We had the opportunity to demonstrate image processing automation and combine it with a response system (chatbot). Our client is a multinational insurance company and the endproduct is a software which makes damage reporting a smoother process. The solution could be used in a wide range of cases within the insurance industry, and anywhere else where there is a steady stream of incoming digital images.
The insurance company knocking on our door identified a problem. Their clients upload the images of the damage on their cars, but these photos need to be checked and filtered by human experts, who obviously are way too skilled to waste time with something so menial. A huge amount of high quality human capacity could be freed up here, if they could somehow automate this task.
Needs and requirements
The software they had in mind needs to be able to identify if a photo is not meeting the requirements.
The images need to be uploaded in a certain sequence:
Right Front / Left Front / Right Rear / Left Rear / Damaged Area / Chassis Number / Dashboard (mileage)
This where the clients can make an easy mistake, and upload the images in an incorrect order.
There are some other criteria:
- the complete vehicle must be visible on every image
- licence plate has to be legible when it is visible
- the same car has to be on all the images, obviously
When these parameters aren’t met, the app needs to ask the client to re-upload the correct photo.
The system needs to be able to scan and register the licence plate number automatically and the vehicle should get a unique ID number for the insurance database.
After identifying the challenges, we came to the conclusion that an image analytical algorithm prepared with machine learning would be able to perform these tasks without any problems.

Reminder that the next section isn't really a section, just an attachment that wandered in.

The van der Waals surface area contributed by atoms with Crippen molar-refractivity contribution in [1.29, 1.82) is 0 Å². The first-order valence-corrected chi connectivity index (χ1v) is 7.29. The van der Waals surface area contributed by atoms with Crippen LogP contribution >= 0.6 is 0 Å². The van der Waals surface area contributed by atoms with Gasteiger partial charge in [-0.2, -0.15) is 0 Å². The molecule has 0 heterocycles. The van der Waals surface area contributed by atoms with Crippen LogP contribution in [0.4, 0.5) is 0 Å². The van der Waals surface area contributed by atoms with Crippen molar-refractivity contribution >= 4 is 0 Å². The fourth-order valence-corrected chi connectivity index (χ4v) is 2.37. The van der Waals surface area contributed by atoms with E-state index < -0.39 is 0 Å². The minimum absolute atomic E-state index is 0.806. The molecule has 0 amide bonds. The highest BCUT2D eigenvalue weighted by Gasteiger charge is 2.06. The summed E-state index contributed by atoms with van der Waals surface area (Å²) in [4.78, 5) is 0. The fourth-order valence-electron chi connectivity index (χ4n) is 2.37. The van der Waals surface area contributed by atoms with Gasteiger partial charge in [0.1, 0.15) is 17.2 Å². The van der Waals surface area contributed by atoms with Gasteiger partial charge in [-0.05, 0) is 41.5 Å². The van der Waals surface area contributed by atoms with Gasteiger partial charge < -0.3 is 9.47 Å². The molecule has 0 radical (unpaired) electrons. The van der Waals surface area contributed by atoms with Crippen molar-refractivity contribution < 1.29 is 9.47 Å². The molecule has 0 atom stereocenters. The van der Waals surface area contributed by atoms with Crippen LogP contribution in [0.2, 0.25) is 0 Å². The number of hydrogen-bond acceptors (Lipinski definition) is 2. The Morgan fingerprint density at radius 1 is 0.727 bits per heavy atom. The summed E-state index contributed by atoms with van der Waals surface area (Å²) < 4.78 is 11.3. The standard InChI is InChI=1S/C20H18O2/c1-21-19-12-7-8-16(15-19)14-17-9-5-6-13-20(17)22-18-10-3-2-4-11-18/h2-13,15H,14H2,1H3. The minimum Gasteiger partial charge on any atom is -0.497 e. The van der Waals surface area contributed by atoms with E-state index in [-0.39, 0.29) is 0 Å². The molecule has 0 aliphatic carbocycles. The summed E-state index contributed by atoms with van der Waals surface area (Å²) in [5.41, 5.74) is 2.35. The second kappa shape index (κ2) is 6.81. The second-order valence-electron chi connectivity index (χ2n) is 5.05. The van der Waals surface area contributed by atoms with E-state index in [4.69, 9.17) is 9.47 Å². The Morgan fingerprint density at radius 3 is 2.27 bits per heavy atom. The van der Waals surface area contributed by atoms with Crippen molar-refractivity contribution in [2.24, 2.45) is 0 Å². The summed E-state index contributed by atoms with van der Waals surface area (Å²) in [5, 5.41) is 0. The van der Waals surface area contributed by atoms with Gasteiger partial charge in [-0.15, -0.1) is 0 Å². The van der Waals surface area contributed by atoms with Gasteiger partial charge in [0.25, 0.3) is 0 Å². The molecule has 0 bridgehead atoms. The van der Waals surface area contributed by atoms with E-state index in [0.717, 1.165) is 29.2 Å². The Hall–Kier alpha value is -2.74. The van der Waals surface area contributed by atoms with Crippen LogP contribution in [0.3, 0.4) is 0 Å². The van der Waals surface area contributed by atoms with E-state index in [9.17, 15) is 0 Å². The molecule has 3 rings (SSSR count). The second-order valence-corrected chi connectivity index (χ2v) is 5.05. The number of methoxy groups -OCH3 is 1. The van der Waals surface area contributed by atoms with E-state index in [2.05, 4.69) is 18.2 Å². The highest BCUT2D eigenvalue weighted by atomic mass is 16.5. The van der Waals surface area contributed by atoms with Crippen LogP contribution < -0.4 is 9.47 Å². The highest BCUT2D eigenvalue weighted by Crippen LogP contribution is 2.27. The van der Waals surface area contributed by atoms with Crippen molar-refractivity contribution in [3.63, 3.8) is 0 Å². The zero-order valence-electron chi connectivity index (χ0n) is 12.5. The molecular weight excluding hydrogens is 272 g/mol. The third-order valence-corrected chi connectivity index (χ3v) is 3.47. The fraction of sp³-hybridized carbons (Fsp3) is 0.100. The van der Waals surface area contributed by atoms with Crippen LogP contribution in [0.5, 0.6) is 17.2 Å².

We add a UI complete with a chatbot and there we have it: a complex damage report application.
The company told us that identifying the brand, model and color of the vehicles would be a welcome addition to the features of the software. There are working solutions for car brand identification available already, and for colors as well, however, only down to basic tones like ‘light blue’ or ‘dark green’. So we responded with telling them that we see no trouble with adding these features as well.
So we started taking pictures of cars. A lot of them.
We wanted to build a database and tag the images to start the training of our machine learning algorithm: identifying the angle, confirming that the car on the image is a match, and reading the licence plate. We shot multiple pictures of 850 vehicles, and successfully achieved validation capability, with close to 100% efficiency.
Our software rotates the licence plate in 3D, crops it, saves it, reads the numerical data and files it in the appropriate spreadsheet of the insurance company. It does the same with the mileage photo.
The brand / model / color identification module has also been integrated and we created a UI with a chatbot which leads the user through the whole process, step-by-step.
The demo presented to the client was able to:
1. Find and identify the car on the photo
2. Check if the full body of the vehicle is visible, ask for a new photo if not
3. Identify the angle from which the photo was done and ask for a new photo if another angle was required at this step
4. Find the licence plate on the image, crop it, rotate it for a full frontal view and read it with an OCR solution
5. Do the same with mileage and the vehicle ID number
6. Check if the car on the image is the same as the one on the previous images.
7. Identify brand, model and color (basic color names).
8. Add a unique ID to the vehicle
The app performs these tasks automatically, and it’s possible to add new features later on.
This use case is a good example of deploying AI for filtering, checking and data gathering where user generated images are part of the full process.
The possibilities are limitless. This method could be used in any case where buying and selling used products or real estate comes into play, or where photo ID is an important requirement, like, when we want to rent a car or electric scooter. As we mentioned in our previous articles about machine vision, AI can be a useful tool in every process which involves humans checking images against a set criteria.
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